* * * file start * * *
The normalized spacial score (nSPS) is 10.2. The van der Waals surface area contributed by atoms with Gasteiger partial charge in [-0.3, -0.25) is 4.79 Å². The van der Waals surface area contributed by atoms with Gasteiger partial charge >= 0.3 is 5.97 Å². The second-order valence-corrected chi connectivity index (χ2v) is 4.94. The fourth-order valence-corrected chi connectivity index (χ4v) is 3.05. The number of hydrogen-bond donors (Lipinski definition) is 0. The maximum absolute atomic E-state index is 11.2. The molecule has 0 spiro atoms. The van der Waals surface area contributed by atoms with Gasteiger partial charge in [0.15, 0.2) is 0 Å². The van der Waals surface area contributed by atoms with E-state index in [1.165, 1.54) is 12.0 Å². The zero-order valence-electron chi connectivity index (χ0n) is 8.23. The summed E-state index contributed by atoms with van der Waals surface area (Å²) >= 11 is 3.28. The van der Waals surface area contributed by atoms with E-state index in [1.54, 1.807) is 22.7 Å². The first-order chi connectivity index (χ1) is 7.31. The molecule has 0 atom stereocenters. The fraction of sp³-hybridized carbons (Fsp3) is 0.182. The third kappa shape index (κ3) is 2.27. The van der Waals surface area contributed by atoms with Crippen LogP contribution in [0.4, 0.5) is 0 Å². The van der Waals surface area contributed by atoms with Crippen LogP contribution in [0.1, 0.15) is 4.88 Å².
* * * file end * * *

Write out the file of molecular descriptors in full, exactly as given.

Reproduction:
The normalized spacial score (nSPS) is 10.2. The van der Waals surface area contributed by atoms with Gasteiger partial charge in [-0.3, -0.25) is 4.79 Å². The van der Waals surface area contributed by atoms with Gasteiger partial charge >= 0.3 is 5.97 Å². The second-order valence-corrected chi connectivity index (χ2v) is 4.94. The fourth-order valence-corrected chi connectivity index (χ4v) is 3.05. The number of hydrogen-bond donors (Lipinski definition) is 0. The maximum absolute atomic E-state index is 11.2. The molecule has 0 spiro atoms. The van der Waals surface area contributed by atoms with Gasteiger partial charge in [0.15, 0.2) is 0 Å². The van der Waals surface area contributed by atoms with E-state index in [1.165, 1.54) is 12.0 Å². The zero-order valence-electron chi connectivity index (χ0n) is 8.23. The summed E-state index contributed by atoms with van der Waals surface area (Å²) >= 11 is 3.28. The van der Waals surface area contributed by atoms with E-state index in [1.54, 1.807) is 22.7 Å². The first-order chi connectivity index (χ1) is 7.31. The molecule has 0 atom stereocenters. The fraction of sp³-hybridized carbons (Fsp3) is 0.182. The third kappa shape index (κ3) is 2.27. The van der Waals surface area contributed by atoms with Crippen LogP contribution in [0.4, 0.5) is 0 Å². The van der Waals surface area contributed by atoms with Crippen LogP contribution in [0.1, 0.15) is 4.88 Å².